The thing about being on a blog tour is that it makes you engage with a book you might not be in the mood for. I picked up The Meal of Fortune having read a pretty dark thriller. I was in a serious mood and wanted something substantial. Instead, I read this – all 366 pages’ worth – in one sitting, and put it down with a smile on my face.
Philip Brady’s acknowledgements describe The Meal of Fortune as a ‘rather silly book’, and that’s about right. The plot is ridiculous, really ridiculous, Tom Sharpe ridiculous (but without the vulgarity). It moves at a speed that doesn’t encourage you to think about the plausibility of what you’ve just read. There are 72 chapters, plus a prequel and an epilogue, most of the endings of which provide a cliff hanger and/or a change in protagonist. Brady occasionally lifts the veil on how things are done – whether that’s how a secret agent – no, I mean a counter-intelligence operative (running joke alert!) – spots that she’s being tailed, or how a musician’s agent sets up a stunt for the paparazzi (but the client still has to catch the bus home), or how a loan shark deploys his muscle men, and these details, together with simple home truths about jealous ex-husbands help to ground us in his fantasy world.
I think I’ve seen this book described as a comedic thriller, but while there’s the odd bit of suspense the emphasis is firmly on the laughs. (More relentlessly so than Charles Harris’ The Breaking of Liam Glass which is similarly farcical but perhaps more serious in its satiric intent.) There are one or two riffs that I’m not sure about (they’re too self-conscious in a hey-here’s-something-funny kind of way) but Brady’s unafraid to try almost every type of joke he can think of. The best of these are excellent and in particular I’d like to see Brady given the chance to develop more daytime TV formats. There’s a gag about blue plastic twine which is for the ages.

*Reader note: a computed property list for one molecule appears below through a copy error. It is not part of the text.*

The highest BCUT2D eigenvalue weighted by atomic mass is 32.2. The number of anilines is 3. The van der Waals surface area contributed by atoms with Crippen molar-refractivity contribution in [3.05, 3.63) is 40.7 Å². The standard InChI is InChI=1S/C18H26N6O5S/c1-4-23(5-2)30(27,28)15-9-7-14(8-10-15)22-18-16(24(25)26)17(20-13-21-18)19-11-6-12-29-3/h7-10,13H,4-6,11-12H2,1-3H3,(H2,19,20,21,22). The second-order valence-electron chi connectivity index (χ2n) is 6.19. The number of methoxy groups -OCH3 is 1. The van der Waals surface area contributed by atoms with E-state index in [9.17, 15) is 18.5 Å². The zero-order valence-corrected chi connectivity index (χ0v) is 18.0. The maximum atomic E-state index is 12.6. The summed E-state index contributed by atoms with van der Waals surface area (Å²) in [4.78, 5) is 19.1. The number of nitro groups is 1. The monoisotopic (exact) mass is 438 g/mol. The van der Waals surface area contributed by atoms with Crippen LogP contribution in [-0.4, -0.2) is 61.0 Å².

I don’t know that I’m that bothered about Dermot, the male lead. He amuses but he isn’t that amusing. I don’t really care about his familial arrangements and I can’t get excited about the tension with cardboard-cutout ex-wife Sarah. But I do want him to get back together with Anna, the female lead. It says something when the spook who does something rather amazing in the climactic scenes is the most relatable character. She is at least trying to stay one step ahead of backstabbing boss Kate: their dynamic is a bit like that between Lana and Malory in Archer. (Dermot is no Sterling, though.)
But perhaps all that misses the point. The Meal of Fortune isn’t here to raise questions about the way in which we live (though it does remind us never to borrow from a loan shark if we can help it). It is, instead, a fine farce of fantasy; as the writer promised, a rather silly book, and in these troubled times, sometimes that’s better than serious.
Thanks to Anne Cater for the invitation to take part in the blog tour, which included the provision of a review copy. Don’t forget the other blogs taking part in the tour too.